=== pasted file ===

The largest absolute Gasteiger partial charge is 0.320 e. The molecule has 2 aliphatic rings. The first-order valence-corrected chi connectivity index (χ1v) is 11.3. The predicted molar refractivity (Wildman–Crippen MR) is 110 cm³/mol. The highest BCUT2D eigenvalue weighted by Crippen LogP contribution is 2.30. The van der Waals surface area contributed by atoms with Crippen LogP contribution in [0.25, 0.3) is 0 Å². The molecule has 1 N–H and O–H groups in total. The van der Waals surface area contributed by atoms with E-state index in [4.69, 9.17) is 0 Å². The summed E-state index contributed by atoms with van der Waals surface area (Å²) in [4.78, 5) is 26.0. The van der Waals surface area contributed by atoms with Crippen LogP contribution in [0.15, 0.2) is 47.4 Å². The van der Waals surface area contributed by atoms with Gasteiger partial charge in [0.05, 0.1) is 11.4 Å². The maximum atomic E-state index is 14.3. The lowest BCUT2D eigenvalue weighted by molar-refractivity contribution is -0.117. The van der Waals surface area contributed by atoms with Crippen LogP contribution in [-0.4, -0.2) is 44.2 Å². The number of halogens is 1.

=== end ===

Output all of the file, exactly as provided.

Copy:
The largest absolute Gasteiger partial charge is 0.320 e. The molecule has 2 aliphatic rings. The first-order valence-corrected chi connectivity index (χ1v) is 11.3. The predicted molar refractivity (Wildman–Crippen MR) is 110 cm³/mol. The highest BCUT2D eigenvalue weighted by Crippen LogP contribution is 2.30. The van der Waals surface area contributed by atoms with Crippen LogP contribution in [0.25, 0.3) is 0 Å². The molecule has 1 N–H and O–H groups in total. The van der Waals surface area contributed by atoms with E-state index in [4.69, 9.17) is 0 Å². The summed E-state index contributed by atoms with van der Waals surface area (Å²) in [4.78, 5) is 26.0. The van der Waals surface area contributed by atoms with Crippen LogP contribution in [0.15, 0.2) is 47.4 Å². The van der Waals surface area contributed by atoms with Gasteiger partial charge in [0.05, 0.1) is 11.4 Å². The maximum atomic E-state index is 14.3. The lowest BCUT2D eigenvalue weighted by molar-refractivity contribution is -0.117. The van der Waals surface area contributed by atoms with Crippen LogP contribution in [-0.4, -0.2) is 44.2 Å². The number of halogens is 1.